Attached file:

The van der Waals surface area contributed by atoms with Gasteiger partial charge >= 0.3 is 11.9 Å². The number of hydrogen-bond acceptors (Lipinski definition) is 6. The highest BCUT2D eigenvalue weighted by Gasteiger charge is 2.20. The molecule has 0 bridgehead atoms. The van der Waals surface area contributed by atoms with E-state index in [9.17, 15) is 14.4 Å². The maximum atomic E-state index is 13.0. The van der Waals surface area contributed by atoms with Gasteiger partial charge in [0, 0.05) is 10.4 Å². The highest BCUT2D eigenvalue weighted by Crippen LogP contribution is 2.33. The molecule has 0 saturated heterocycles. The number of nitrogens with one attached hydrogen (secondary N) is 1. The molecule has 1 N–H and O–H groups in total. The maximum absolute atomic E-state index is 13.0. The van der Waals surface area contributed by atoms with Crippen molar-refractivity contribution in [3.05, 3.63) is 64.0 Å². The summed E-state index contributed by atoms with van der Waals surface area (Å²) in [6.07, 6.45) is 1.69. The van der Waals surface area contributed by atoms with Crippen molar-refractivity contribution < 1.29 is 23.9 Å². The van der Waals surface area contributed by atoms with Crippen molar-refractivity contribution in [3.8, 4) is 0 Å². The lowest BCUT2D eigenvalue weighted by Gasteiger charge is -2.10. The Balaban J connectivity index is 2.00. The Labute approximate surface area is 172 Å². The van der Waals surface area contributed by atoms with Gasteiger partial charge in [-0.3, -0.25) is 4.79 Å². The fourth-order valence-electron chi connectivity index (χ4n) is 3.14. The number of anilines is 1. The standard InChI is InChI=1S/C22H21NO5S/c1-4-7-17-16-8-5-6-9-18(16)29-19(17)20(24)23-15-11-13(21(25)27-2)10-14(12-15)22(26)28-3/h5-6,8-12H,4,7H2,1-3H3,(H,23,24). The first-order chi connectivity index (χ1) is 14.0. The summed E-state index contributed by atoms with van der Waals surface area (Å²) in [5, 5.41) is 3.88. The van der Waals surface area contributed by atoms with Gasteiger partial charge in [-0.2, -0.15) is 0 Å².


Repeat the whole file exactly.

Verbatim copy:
The van der Waals surface area contributed by atoms with Gasteiger partial charge >= 0.3 is 11.9 Å². The number of hydrogen-bond acceptors (Lipinski definition) is 6. The highest BCUT2D eigenvalue weighted by Gasteiger charge is 2.20. The molecule has 0 bridgehead atoms. The van der Waals surface area contributed by atoms with E-state index in [9.17, 15) is 14.4 Å². The maximum atomic E-state index is 13.0. The van der Waals surface area contributed by atoms with Gasteiger partial charge in [0, 0.05) is 10.4 Å². The highest BCUT2D eigenvalue weighted by Crippen LogP contribution is 2.33. The molecule has 0 saturated heterocycles. The number of nitrogens with one attached hydrogen (secondary N) is 1. The molecule has 1 N–H and O–H groups in total. The maximum absolute atomic E-state index is 13.0. The van der Waals surface area contributed by atoms with Crippen molar-refractivity contribution in [3.05, 3.63) is 64.0 Å². The summed E-state index contributed by atoms with van der Waals surface area (Å²) in [6.07, 6.45) is 1.69. The van der Waals surface area contributed by atoms with Crippen molar-refractivity contribution < 1.29 is 23.9 Å². The van der Waals surface area contributed by atoms with Crippen molar-refractivity contribution in [3.8, 4) is 0 Å². The lowest BCUT2D eigenvalue weighted by Gasteiger charge is -2.10. The Balaban J connectivity index is 2.00. The Labute approximate surface area is 172 Å². The van der Waals surface area contributed by atoms with Gasteiger partial charge in [-0.3, -0.25) is 4.79 Å². The fourth-order valence-electron chi connectivity index (χ4n) is 3.14. The number of anilines is 1. The standard InChI is InChI=1S/C22H21NO5S/c1-4-7-17-16-8-5-6-9-18(16)29-19(17)20(24)23-15-11-13(21(25)27-2)10-14(12-15)22(26)28-3/h5-6,8-12H,4,7H2,1-3H3,(H,23,24). The first-order chi connectivity index (χ1) is 14.0. The summed E-state index contributed by atoms with van der Waals surface area (Å²) in [5, 5.41) is 3.88. The van der Waals surface area contributed by atoms with Gasteiger partial charge in [-0.2, -0.15) is 0 Å².